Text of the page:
What does chain mean?

Definitions for chain
tʃeɪncha·in

Here are all the possible meanings and translations of the word chain.

Princeton's WordNet

  1. chain, concatenationnoun

    a series of things depending on each other as if linked together

    "the chain of command"; "a complicated concatenation of circumstances"

  2. chain, chemical chainnoun

    (chemistry) a series of linked atoms (generally in an organic molecule)

  3. chainnoun

    a series of (usually metal) rings or links fitted into one another to make a flexible ligament

  4. chainnoun

    (business) a number of similar establishments (stores or restaurants or banks or hotels or theaters) under one ownership

  5. chainnoun

    anything that acts as a restraint

  6. chainnoun

    a unit of length

  7. Chain, Ernst Boris Chain, Sir Ernst Boris Chainnoun

    British biochemist (born in Germany) who isolated and purified penicillin, which had been discovered in 1928 by Sir Alexander Fleming (1906-1979)

  8. range, mountain range, range of mountains, chain, mountain chain, chain of mountainsnoun

    a series of hills or mountains

    "the valley was between two ranges of hills"; "the plains lay just beyond the mountain range"

  9. chainnoun

    a linked or connected series of objects

    "a chain of daisies"

  10. chain, string, strandverb

    a necklace made by a stringing objects together

    "a string of beads"; "a strand of pearls";

  11. chainverb

    connect or arrange into a chain by linking

  12. chainverb

    fasten or secure with chains

    "Chain the chairs together"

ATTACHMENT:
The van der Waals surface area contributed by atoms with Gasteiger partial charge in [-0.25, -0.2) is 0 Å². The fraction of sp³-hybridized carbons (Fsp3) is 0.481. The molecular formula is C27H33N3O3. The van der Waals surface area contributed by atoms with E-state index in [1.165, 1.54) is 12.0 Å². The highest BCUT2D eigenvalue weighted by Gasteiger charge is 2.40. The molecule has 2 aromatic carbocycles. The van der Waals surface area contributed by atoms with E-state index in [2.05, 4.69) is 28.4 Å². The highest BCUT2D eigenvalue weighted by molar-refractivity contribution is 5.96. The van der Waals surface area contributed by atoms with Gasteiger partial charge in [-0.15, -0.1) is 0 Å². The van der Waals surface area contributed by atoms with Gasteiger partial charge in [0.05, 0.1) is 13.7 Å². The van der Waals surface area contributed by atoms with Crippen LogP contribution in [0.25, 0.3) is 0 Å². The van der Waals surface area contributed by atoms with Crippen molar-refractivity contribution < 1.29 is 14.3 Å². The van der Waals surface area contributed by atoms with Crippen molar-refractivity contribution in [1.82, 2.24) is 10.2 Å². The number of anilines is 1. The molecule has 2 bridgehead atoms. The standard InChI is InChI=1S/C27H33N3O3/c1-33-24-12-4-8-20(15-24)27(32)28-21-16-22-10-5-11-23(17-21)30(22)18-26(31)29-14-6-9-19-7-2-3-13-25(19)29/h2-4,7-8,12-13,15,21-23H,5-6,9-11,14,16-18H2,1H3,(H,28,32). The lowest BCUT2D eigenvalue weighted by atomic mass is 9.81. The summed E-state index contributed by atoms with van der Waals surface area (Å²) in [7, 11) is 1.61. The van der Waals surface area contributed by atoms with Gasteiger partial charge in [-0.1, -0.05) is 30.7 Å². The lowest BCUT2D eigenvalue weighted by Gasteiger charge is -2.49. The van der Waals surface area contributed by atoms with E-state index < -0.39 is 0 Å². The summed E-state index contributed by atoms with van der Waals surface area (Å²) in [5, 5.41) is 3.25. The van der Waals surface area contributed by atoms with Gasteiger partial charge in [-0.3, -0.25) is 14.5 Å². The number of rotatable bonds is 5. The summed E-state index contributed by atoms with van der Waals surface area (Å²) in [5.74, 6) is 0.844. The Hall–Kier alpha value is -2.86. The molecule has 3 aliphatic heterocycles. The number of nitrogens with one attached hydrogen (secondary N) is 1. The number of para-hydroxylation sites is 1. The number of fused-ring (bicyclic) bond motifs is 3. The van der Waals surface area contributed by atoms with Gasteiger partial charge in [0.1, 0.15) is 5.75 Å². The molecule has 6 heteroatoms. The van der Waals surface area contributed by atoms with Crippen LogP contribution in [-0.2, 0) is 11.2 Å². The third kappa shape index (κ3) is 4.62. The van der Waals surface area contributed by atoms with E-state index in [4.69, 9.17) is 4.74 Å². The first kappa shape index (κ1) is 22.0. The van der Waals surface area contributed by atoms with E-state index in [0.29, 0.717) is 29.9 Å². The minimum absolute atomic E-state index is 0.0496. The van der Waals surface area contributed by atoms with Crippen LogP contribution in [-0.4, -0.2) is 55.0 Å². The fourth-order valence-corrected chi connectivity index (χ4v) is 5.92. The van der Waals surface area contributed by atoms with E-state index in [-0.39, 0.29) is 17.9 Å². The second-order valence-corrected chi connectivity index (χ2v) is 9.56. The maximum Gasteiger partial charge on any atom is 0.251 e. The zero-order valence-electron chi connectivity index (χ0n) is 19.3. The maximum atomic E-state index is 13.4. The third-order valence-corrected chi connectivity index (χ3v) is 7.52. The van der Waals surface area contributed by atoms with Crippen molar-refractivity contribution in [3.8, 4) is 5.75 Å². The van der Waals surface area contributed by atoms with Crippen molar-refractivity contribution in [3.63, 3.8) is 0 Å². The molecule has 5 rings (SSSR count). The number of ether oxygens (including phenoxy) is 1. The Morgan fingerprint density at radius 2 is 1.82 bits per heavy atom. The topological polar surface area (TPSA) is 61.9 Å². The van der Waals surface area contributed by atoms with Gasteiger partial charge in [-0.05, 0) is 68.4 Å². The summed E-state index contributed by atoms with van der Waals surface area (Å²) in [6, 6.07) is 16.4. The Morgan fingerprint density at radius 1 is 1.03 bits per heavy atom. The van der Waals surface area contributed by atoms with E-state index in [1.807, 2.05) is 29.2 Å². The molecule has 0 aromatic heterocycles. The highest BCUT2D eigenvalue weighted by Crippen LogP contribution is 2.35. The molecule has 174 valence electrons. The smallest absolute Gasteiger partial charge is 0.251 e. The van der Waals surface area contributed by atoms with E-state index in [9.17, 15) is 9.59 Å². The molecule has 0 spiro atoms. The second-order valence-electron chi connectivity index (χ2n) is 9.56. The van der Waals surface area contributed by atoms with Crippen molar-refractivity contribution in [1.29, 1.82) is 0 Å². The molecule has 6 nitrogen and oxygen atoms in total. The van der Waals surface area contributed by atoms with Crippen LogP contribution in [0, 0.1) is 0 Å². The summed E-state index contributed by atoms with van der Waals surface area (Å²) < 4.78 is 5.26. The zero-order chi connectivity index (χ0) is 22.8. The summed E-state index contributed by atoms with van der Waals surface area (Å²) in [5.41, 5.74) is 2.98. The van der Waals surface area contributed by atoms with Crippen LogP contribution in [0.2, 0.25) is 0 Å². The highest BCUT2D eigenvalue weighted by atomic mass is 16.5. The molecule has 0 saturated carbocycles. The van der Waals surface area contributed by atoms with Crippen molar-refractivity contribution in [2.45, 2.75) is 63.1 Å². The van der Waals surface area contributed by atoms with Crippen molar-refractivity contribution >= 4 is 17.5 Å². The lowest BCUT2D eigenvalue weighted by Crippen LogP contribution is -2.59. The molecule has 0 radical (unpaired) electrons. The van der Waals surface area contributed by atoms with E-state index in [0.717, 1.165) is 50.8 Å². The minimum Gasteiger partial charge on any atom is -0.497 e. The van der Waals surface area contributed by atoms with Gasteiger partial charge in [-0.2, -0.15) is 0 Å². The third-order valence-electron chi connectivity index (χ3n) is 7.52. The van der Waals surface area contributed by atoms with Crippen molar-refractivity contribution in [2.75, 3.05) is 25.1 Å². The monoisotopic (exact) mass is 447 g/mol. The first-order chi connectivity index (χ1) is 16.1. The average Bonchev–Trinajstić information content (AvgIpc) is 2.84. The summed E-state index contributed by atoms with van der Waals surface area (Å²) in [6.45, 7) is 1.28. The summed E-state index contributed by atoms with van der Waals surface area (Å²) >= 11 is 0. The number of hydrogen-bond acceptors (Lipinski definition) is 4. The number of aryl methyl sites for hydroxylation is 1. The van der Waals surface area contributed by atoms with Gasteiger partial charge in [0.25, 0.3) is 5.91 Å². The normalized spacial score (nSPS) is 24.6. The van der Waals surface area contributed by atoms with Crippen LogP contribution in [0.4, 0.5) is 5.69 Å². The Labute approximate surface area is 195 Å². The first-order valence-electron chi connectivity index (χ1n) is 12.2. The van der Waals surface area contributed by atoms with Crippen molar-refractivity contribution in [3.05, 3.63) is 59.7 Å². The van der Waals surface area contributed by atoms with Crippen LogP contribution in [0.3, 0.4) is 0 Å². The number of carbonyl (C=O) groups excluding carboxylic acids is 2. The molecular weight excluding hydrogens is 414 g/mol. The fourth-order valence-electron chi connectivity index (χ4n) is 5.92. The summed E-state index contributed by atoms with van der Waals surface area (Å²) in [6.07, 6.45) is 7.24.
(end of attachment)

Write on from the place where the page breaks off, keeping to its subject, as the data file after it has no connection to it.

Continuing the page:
Wiktionary

  1. chainnoun

    A series of interconnected rings or links usually made of metal.

    He wore a gold chain around the neck.

    Etymology: From chaeine (French: chaîne), from catena.

  2. chainnoun

    A series of interconnected things.

    This led to an unfortunate chain of events.

    Etymology: From chaeine (French: chaîne), from catena.

  3. chainnoun

    A series of stores or businesses with the same brand name.

    That chain of restaurants is expanding into our town.

    Etymology: From chaeine (French: chaîne), from catena.

  4. chainnoun

    A number of atoms in a series, which combine to form a molecule.

    When examined, the molecular chain included oxygen and hydrogen.

    Etymology: From chaeine (French: chaîne), from catena.

  5. chainnoun

    A series of interconnected links of known length, used as a measuring device.

    Etymology: From chaeine (French: chaîne), from catena.

  6. chainnoun

    A long measuring tape.

    Etymology: From chaeine (French: chaîne), from catena.

  7. chainnoun

    A unit of length equal to 22 yards. The length of a Gunter's surveying chain. The length of a cricket pitch. Equal to 20.12 metres. Equal to 4 rods. Equal to 100 links.

    Etymology: From chaeine (French: chaîne), from catena.

  8. chainnoun

    A sequence of linked house purchases, each of which is dependent on the preceding and succeeding purchase (said to be "broken" if a buyer or seller pulls out).

    Etymology: From chaeine (French: chaîne), from catena.

  9. chainverb

    To fasten something with a chain

    Etymology: From chaeine (French: chaîne), from catena.

  10. chainverb

    To link multiple items together

    Etymology: From chaeine (French: chaîne), from catena.

  11. chainverb

    To secure someone with fetters

    Etymology: From chaeine (French: chaîne), from catena.

  12. chainverb

    To obstruct the mouth of a river etc with a chain

    Etymology: From chaeine (French: chaîne), from catena.

  13. chainverb

    To relate data items with a chain of pointers.

    Etymology: From chaeine (French: chaîne), from catena.

  14. chainverb

    To be chained to another data item.

    Etymology: From chaeine (French: chaîne), from catena.

  15. chainverb

    To measure a distance using a 66-foot long chain, as in land surveying.

    Etymology: From chaeine (French: chaîne), from catena.

  16. chainverb

    To load and automatically run (a program).

    Etymology: From chaeine (French: chaîne), from catena.

Webster Dictionary

  1. Chainnoun

    a series of links or rings, usually of metal, connected, or fitted into one another, used for various purposes, as of support, of restraint, of ornament, of the exertion and transmission of mechanical power, etc

    Etymology: [F. chane, fr. L. catena. Cf. Catenate.]